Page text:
Look at it like this. I pay ISP for BW. I use BW. Because I use paid for BW, ISP lowers it. I can't honestly give my money to anyone ISP that does that.

    I live in an apartment complex and we are allotted 500mb/24 hours otherwise traffic to our computer is put on a "lower priority" flag. I assume their logic is to prevent downloading of movies and what not. The problem is 500mb of legal data is totally feasable. Today I downloaded the EVE client, 564 MB. Now I have to suffer slower speeds because of it? Fuck that. Since my ISP is provided with my rent it's a one package deal and I don't have much of a choice, but once I purchase a home, hell will freeze over before I pay an ISP to throttle my bandwidth. My .02

    -T
    • by Jose (15075)
      If they throttle your bandwidth to anything less then what's the point of paying them?

      you will still get the 1.5Mbit/sec, it is just the bulk/non-realtime traffic gets a lower priority. which, to me..makes sense. I can't think of any P2P or BitTorrent downloads that can be considered real-time, or interactive. So whether that download takes 30 minutes, or 90 minutes to download..big deal. The priority should go to interactive applications/protocols like HTTP/SSH/IM(s).

      as patch deployment via BitTorrent bec
    • I'm in a similar situation. You live and learn - never again will I pay for the privelege of being locked into a single provider's [ask4.com] greedy hands. I paid the equivalent of about £15/month for my connection, and I can barely use it browse Slashdot. It was advertsised as something like 500+ kbps, but it's nowhere near, and the ping times are perpetually in the several thousands.

      When I moved in, I was told there was a problem and they had set up some sort of replacement while they fixed it. A few months la

  • Use NNTP Please (Score:3, Informative)

    by abscissa (136568) on Sunday April 16, 2006 @10:44AM (#15138172)
    I hope most Slashdot readers are using NNTP by now (not NTP) to use their music, movies, software, pr0n, etc. etc.

    You will help out your ISP by only using downstream bandwidth. You can also usually max-out your connection speed. A CD can take only 15-20 minutes to download.

    Further, your troubles with the RIAA/MPAA/Homeland Security are likely to be limited to when you, say, post on a heavily visited site about your activity but forget to post anonymously.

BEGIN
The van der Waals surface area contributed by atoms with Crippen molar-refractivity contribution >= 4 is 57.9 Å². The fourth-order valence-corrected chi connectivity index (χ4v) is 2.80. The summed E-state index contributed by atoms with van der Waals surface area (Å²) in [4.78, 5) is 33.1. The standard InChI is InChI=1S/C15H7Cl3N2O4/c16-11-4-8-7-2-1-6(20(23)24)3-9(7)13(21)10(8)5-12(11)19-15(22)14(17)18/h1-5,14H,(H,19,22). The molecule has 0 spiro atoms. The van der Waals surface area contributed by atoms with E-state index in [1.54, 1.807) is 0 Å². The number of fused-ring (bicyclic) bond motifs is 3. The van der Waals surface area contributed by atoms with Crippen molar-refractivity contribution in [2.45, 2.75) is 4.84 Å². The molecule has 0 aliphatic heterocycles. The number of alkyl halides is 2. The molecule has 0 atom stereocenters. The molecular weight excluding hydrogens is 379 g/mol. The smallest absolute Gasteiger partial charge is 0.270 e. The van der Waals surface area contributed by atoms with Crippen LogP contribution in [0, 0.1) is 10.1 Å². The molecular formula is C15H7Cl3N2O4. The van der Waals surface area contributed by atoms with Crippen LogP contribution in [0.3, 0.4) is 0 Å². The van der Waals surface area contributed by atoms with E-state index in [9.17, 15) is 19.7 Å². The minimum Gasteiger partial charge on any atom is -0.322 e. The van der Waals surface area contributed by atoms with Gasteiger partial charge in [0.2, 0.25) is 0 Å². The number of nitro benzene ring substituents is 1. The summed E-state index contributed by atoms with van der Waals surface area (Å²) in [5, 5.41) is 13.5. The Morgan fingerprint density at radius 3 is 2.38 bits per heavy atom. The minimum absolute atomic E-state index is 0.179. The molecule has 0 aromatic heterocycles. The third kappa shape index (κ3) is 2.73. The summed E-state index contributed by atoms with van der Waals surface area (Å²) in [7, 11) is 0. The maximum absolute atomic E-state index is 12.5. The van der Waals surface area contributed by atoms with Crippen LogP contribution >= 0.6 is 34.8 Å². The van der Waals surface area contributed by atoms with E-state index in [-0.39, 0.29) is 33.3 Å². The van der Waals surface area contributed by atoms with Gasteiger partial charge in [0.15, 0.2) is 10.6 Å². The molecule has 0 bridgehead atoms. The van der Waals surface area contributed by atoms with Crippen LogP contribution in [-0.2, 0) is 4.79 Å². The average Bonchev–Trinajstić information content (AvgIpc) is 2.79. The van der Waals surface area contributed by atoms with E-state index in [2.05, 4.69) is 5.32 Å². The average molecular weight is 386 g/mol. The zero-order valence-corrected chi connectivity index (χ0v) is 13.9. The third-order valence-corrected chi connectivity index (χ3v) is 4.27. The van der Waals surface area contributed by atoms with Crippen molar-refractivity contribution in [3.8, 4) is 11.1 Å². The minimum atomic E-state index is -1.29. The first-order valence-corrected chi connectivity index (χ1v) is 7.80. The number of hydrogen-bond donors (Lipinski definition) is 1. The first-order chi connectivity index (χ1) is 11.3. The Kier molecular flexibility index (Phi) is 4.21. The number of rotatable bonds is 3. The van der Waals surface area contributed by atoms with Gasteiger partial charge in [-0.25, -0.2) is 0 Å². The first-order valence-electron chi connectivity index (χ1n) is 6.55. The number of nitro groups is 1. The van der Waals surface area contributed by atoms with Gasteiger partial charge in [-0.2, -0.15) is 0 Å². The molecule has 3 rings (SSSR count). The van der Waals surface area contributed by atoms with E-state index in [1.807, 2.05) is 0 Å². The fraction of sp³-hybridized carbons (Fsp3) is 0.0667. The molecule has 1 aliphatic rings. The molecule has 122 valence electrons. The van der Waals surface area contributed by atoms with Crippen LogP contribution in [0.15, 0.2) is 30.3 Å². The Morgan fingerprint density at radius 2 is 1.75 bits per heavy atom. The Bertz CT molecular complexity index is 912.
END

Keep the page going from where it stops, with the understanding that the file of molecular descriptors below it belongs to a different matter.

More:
For the best binary newsreader (to download files) from USENET, I reccomend Power Grab [snu.ac.kr] -- small, fast, free, and doesn't fiddle around with your registry.

    You will probably need to subscribe to a USENET service as well; I reccomend easynews [easynews.com] or if you plan to download more than 20 GB per month than Giganews [giganews.com].
    • So how do us Comcast users with our puny 2 GB/month from their outsourced to GigaNews get decent alt.binaries connections? We'd still end up subscribing to something like EasyNews, but that seems like it defeats the benefits of using only the ISP's internal backbone to get stuff.
  • I don't think ISPs should be expected to _not_ do something about bandwith hogs that are using 100s of gigs of bandwith on what is supposed to be a residential service. There should probably be upload caps per month and above a certain amount say 100 gb, you have to pay for every 5 gb up. And downloads could also have a cap but be set much higher because downloading is always easier. I hate the greedy corporations too but I'd rather be able to pay a reasonable amount to use the services I want then have
  • Contract (Score:5, Insightful)

    by JohnnyBigodes (609498) <morphine.digitalmente@net> on Sunday April 16, 2006 @10:51AM (#15138199)
    If I rent i.e. a 2MBit line, I want the 2Mbit that I paid for, period. No matter what I choose to do with the connection. If they want to cut down on people, then advertise the service correctly.
    • Re:Contract (Score:5, Insightful)

      by Todd Knarr (15451) on Sunday April 16, 2006 @11:07AM (#15138262) Homepage

      If you're buying 2mbit of dedicated bandwidth, then yes you're entitled to it no matter what you do with it. But most people buying broadband connections aren't buying dedicated bandwidth. They're buying shared bandwidth burstable to (for example) 2mbit. In that case, using 2mbit continuously is trying to use something you didn't buy.

      It's like my old dial-up ISP. They sold two kinds of accounts: standard dial-up, and dedicated modem lines. With a dedicated line, you bought modems for both ends and a dedicated phone line from your house to the ISP and you were entitled to exclusive use of that connection all the time. A standard dial-up account was not a dedicated line, and the assumption was that you weren't going to be dialed in continuously. So when people bought a standard dial-up account and tried to stay dialed in 24x7, after a bit the ISP sent them a nasty-gram: "Either buy a dedicated line, stop trying to stay dialed in 24 hours a day, or find your account terminated. If you haven't chosen in 10 days, we'll choose #3 for you.". I'd note that a standard dial-up account was $20/month, while a dedicated line started at $120/month and went up depending on distance ($20 for the account, $100 and up for phone company charges for the pair).

  • Argument... (Score:5, Insightful)

    by EvilMonkeySlayer (826044) on Sunday April 16, 2006 @10:57AM (#15138223) Journal
    I once got into an argument with a former ISP admin.

    It went along the lines of this: